It’s been a while since we have done a full seven-round mock draft. So it’s time to do another one with around two weeks to go until the 2019 NFL Draft. The Chiefs have added their share of free agents and trade acquisitions since our first mock draft. Just like the first mock draft, I used a simulation tool to complete this mock.
1st Round- 29th Overall
Cornerback, Amani Oruwariye, Penn State
At this point, if the Chiefs still select at 29th overall and do not trade up, I think that cornerback is the way to go. Given the moves made at defensive end in free agency, Kansas City would not have to be as urgent in selecting an edge rusher in Round One like before. This cornerback class is really odd. I do think Amani Oruwariye could be the second-best cornerback come draft night.
Oruwariye has the length to play press at the line of scrimmage. But, he can also excel in zone coverage, particularly in Cover 3. His abilities allow him to be versatile in many different roles. Oruwariye’s effort and upside present an instant starter. Give me Amani O to add to the outside of the defense.
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2nd Round- 61st Overall
Defensive Lineman, Dexter Lawrence, Clemson
Dexter Lawrence playing next to Chris Jones up front? Sign me up. Lawrence is one of the best run defenders in this draft class. The physicality displayed by this cog up the middle also provides a nice bull rush push when rushing the passer. This is yet another fine combination to have with the tenacity of Jones’s pass rush skills. Lawrence is also another defensive prospect like Oruwariye who presents versatility for a defense to use as well.
2nd Round- 63rd Overall
EDGE, Jaylon Ferguson, Louisiana Tech
Jaylon Ferguson‘s draft stock has bounced around in the pre-draft process. Now it looks to have settled down though. Ferguson’s testing has not been a bright side for his lead up to the draft. But I think you look at the tape combined with what general manager Brett Veach may be building up front, Ferguson is a natural fit as a 4-3 defensive end. It may be more of a developmental pick here at the end of Round Two, but again, the Chiefs might as well jump and take the chance on the NCAA career sack record holder.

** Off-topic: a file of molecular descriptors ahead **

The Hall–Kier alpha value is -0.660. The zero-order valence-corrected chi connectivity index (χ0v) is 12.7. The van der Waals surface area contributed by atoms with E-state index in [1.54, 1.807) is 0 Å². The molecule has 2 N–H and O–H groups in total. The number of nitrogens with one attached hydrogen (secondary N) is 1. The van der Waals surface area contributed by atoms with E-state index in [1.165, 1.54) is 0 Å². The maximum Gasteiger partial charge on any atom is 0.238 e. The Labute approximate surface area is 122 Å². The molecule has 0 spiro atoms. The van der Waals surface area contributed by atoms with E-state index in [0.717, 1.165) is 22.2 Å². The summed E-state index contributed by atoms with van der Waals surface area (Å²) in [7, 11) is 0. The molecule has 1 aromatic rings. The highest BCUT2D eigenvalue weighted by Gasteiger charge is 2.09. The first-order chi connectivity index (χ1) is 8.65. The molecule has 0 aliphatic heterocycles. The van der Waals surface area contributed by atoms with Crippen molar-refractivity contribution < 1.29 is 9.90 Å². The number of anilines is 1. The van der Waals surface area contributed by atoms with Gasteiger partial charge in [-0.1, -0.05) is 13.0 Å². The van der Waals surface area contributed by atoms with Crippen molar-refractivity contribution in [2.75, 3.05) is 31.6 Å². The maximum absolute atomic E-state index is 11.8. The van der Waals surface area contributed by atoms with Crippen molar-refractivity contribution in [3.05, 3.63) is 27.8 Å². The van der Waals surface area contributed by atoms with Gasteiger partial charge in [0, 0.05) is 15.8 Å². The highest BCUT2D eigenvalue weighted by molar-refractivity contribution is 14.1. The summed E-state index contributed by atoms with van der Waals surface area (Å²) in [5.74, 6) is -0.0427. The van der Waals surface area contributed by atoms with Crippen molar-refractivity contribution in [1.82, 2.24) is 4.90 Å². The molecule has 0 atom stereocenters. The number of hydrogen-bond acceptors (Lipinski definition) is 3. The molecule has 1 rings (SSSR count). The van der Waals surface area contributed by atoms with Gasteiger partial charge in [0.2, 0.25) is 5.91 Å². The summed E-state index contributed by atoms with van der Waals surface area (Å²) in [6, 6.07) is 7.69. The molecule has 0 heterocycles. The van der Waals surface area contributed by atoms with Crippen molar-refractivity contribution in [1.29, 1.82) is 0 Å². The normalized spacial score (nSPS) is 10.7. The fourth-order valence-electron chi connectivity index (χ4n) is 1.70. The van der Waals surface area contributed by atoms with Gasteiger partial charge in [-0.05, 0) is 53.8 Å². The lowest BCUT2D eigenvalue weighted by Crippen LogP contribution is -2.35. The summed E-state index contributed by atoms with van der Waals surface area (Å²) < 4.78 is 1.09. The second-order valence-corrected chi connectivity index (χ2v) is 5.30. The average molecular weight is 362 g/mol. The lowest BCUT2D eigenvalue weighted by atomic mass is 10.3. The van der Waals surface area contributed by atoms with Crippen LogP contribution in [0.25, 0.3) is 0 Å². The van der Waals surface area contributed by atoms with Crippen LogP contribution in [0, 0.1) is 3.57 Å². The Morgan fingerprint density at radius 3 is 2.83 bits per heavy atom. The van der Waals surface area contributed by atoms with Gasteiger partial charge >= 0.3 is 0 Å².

3rd Round- 92nd Overall
Tight End, Dax Raymond, Utah State
The first offensive selection in this mock draft was down to a tight end or wide receiver selection. With Dax Raymond still on the board, I had to grab him here, not knowing how good tight end looked at the Chiefs next selection in Round Five. Raymond’s big frame (6’5”, 255 pounds) and soft hands make him a natural receiver in space. He also presents a smoothness after the catch, being able to generate a good amount of yards after the catch. With the loss of Demetrius Harris, Raymond can come in and slide in nicely behind Travis Kelce on the tight end depth chart.
5th Round- 167th Overall
Wide Receiver, Keesean Johnson, Fresno State
While the Tyreek Hill investigation is still ongoing, he did post a recent workout video on his YouTube channel saying, “the Cheetah is back.” Regardless of Hill’s status, the wide receiver could still need an addition. The depth chart is full of inexperience at the bottom with guys like Gehrig Dieter and Marcus Kemp. And we all know how Sammy Watkins can be hit with the injury bug in the blink of an eye.
Keesean Johnson may be selected earlier, but in this simulation, he was still on the board in Round Five. On tape, Johnson displays great route running. This is something that he does in any part of the field. This would provide a nice intermediate option in the middle of the field or underneath. I also like his ability to line up in the slot, given his versatility and uber-athleticism.
6th Round- 201st Overall
Linebacker, Ulysees Gilbert III, Akron
It will still be interesting to see how the Chiefs linebackers adjust to the scheme change. No matter who’s playing there though, Kansas City could definitely use a linebacker who can cover. Ulysees Gilbert III is a little smaller, but for how he played at Akron, this is okay. The ability to cover tight ends in space is there, as well as running backs. His speed in space and coming downhill, are also plusses for a linebacker this late in the draft.
6th Round- 214th Overall
Safety, Lukas Denis, Boston College
As far as playing the pass goes, Lukas Denis has the ball production to back up his fine-tuned ball skills. That part of his game is very good for a zone coverage type of safety. In man coverage though, Denis struggles against physical opponents. Adding a safety to the depth chart with his pass defense this late is welcomed by someone like defensive coordinator Steve Spagnuolo.
7th Round- 216th Overall
Running Back, James Williams, Washington State
The Chiefs have the power already in Carlos Hyde and the silky smooth running of Damien Williams. Darrel Williams provides versatility. But what would make the Chiefs running back room even more versatile? Adding an electric playmaker, who can become a featured receiving, like James Williams is how. Williams may get drafted earlier, but why not take him if he’s still on the board here. Williams presents problems at all levels for the defense. I think he could become the James White for the Chiefs offense and Patrick Mahomes. Throw it to him all you want, Williams has double-digit catch ability throughout the duration of a game.
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